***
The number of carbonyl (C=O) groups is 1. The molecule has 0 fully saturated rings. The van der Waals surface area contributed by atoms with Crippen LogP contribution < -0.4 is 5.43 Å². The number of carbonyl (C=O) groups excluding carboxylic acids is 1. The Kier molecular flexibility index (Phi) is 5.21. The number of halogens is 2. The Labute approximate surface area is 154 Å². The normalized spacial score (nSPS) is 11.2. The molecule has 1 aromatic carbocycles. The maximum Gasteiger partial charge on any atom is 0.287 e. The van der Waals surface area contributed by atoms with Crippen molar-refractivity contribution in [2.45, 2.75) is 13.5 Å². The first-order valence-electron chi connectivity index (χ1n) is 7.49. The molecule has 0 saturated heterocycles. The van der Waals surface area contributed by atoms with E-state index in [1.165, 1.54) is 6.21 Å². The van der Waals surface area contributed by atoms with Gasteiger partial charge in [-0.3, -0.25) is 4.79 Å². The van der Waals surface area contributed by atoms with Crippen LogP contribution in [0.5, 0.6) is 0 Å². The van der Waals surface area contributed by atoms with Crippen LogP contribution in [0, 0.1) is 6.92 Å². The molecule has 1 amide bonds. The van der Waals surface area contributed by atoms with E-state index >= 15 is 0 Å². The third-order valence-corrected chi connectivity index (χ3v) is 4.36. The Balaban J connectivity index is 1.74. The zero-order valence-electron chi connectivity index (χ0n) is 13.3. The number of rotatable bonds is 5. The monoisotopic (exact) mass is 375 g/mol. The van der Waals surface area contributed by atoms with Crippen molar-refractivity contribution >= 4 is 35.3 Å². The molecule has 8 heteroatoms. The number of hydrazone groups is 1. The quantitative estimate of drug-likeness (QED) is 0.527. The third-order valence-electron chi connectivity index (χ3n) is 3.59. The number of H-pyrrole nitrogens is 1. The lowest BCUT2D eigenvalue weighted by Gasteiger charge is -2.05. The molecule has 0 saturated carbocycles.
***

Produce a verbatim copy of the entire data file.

The number of carbonyl (C=O) groups is 1. The molecule has 0 fully saturated rings. The van der Waals surface area contributed by atoms with Crippen LogP contribution < -0.4 is 5.43 Å². The number of carbonyl (C=O) groups excluding carboxylic acids is 1. The Kier molecular flexibility index (Phi) is 5.21. The number of halogens is 2. The Labute approximate surface area is 154 Å². The normalized spacial score (nSPS) is 11.2. The molecule has 1 aromatic carbocycles. The maximum Gasteiger partial charge on any atom is 0.287 e. The van der Waals surface area contributed by atoms with Crippen molar-refractivity contribution in [2.45, 2.75) is 13.5 Å². The first-order valence-electron chi connectivity index (χ1n) is 7.49. The molecule has 0 saturated heterocycles. The van der Waals surface area contributed by atoms with E-state index in [1.165, 1.54) is 6.21 Å². The van der Waals surface area contributed by atoms with Gasteiger partial charge in [-0.3, -0.25) is 4.79 Å². The van der Waals surface area contributed by atoms with Crippen LogP contribution in [0.5, 0.6) is 0 Å². The van der Waals surface area contributed by atoms with Crippen LogP contribution in [0, 0.1) is 6.92 Å². The molecule has 1 amide bonds. The van der Waals surface area contributed by atoms with E-state index >= 15 is 0 Å². The third-order valence-corrected chi connectivity index (χ3v) is 4.36. The Balaban J connectivity index is 1.74. The zero-order valence-electron chi connectivity index (χ0n) is 13.3. The number of rotatable bonds is 5. The monoisotopic (exact) mass is 375 g/mol. The van der Waals surface area contributed by atoms with Crippen molar-refractivity contribution >= 4 is 35.3 Å². The molecule has 8 heteroatoms. The number of hydrazone groups is 1. The quantitative estimate of drug-likeness (QED) is 0.527. The third-order valence-electron chi connectivity index (χ3n) is 3.59. The number of H-pyrrole nitrogens is 1. The lowest BCUT2D eigenvalue weighted by Gasteiger charge is -2.05. The molecule has 0 saturated carbocycles.